In April 2021, our MAVA secretary received an email from Peter Merchant in Calgary, AB offering a scanned copy of a photograph of the 1947 inaugural meeting of the “Maritime Aviation Association”. Mr. Merchant explained that his father, Bob Merchant, third row second from left, flew scout (sic) RCAF convoy escort / anti-submarine patrol aircraft during the Second World War and that after the war a group of 22 maritime airmen formed the “Maritime Aviation Association” to continue the camaraderie that had developed during the war. Peter wondered if the “Maritime Aviation Association” may have been the genesis of the current day MAVA and thought the photo may be of interest to its members. The notes on the back, label the photo as of the inaugural “Maritime Aviation Association” meeting held at the Cornwallis Inn in Kentville, NS on 21-22 January 1947. The notes on the back also provide a key to the names of the men in photo.

Our MAVA historian replied and thanked Mr. Merchant for his thoughtfulness and explained that the photo was very interesting because none of the MAVA members was unaware that such an organization existed in 1947. However, the photo would be a welcome addition to the MAVA website as it documented the beginning of associations to preserve the traditional camaraderie among maritime airmen. He explained that since MAVA was formed only in 2014 by veterans with comparatively recent maritime flying experience, the men in the 1947 photo were at least a generation older than current members and none would likely be familiar. Except for one!

Our historian, Ernie Cable, recognized James McRae, second row second from the left, who served with his father, Stan Cable,[1] from 1942-1945 on 162 Squadron at RCAF Station Yarmouth, NS and Reykjavik, Iceland. As a pilot, McRae was a captain of one of the squadron’s Canso crews during the Second World War. On the squadron it was customary for the squadron C.O. to rotate among his crews. On one such occasion while deployed from Reykjavik to Wick, Scotland, McRae moved over to the co-pilot’s seat to allow Wing Commander Bill Chapman, the squadron C.O. to be the pilot in command of Canso 9816 “T”. On this sortie Canso 9816 “T” was on an anti-submarine patrol in the Norwegian Sea northeast of the Faeroe Islands where the crew successfully attacked and sank German U-boat U-715 as it was surfacing. Unfortunately, Canso 9816 “T” was shot down by return fire and Chapman had to ditch the aircraft on the sea. During the nine-hour ordeal on the frigid water in their dinghy one crewmember drowned, two others succumbed to hypothermia and the remaining five, including Chapman and McRae, survived after being picked up by a rescue launch.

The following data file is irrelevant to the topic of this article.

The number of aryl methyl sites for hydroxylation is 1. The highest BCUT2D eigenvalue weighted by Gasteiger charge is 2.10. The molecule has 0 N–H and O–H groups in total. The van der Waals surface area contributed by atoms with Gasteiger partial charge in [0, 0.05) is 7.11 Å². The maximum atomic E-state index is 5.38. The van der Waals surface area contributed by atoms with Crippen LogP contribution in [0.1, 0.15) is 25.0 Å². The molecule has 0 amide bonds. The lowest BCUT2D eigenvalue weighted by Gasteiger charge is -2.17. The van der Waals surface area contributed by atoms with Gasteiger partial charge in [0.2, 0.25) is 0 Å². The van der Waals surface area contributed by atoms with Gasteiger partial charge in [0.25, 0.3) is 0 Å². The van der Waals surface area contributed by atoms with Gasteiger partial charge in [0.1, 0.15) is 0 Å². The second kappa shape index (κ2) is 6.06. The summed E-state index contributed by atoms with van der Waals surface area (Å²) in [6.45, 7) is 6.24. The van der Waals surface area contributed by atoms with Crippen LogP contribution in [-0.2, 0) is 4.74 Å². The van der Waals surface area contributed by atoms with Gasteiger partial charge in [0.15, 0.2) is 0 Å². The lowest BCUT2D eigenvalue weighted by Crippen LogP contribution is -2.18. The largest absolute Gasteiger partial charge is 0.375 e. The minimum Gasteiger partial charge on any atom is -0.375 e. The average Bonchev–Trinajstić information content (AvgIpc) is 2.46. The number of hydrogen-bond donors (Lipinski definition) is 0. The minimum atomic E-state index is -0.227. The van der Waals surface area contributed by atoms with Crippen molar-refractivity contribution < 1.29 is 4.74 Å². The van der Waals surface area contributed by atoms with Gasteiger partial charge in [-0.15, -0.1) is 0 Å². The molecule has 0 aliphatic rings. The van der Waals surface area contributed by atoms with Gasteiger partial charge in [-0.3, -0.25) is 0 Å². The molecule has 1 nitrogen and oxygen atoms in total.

In 1995, James McRae was the coordinator for RCAF Station Yarmouth’s 50th year reunion and telephoned Ernie[2] to request a CP-140 Aurora fly past for the reunion. After arranging the details McRae made the father-son Cable family connection and invited Ernie to be the reunion’s guest speaker. During the reunion Ernie met McRae and Chapman and other former 162 Squadron members who served with his father for the first time.

[1] Stan Cable was 162 Squadron’s Warrant Officer in charge of maintenance.

[2] Ernie Cable was the Deputy Commander Maritime Air Group.

%d bloggers like this: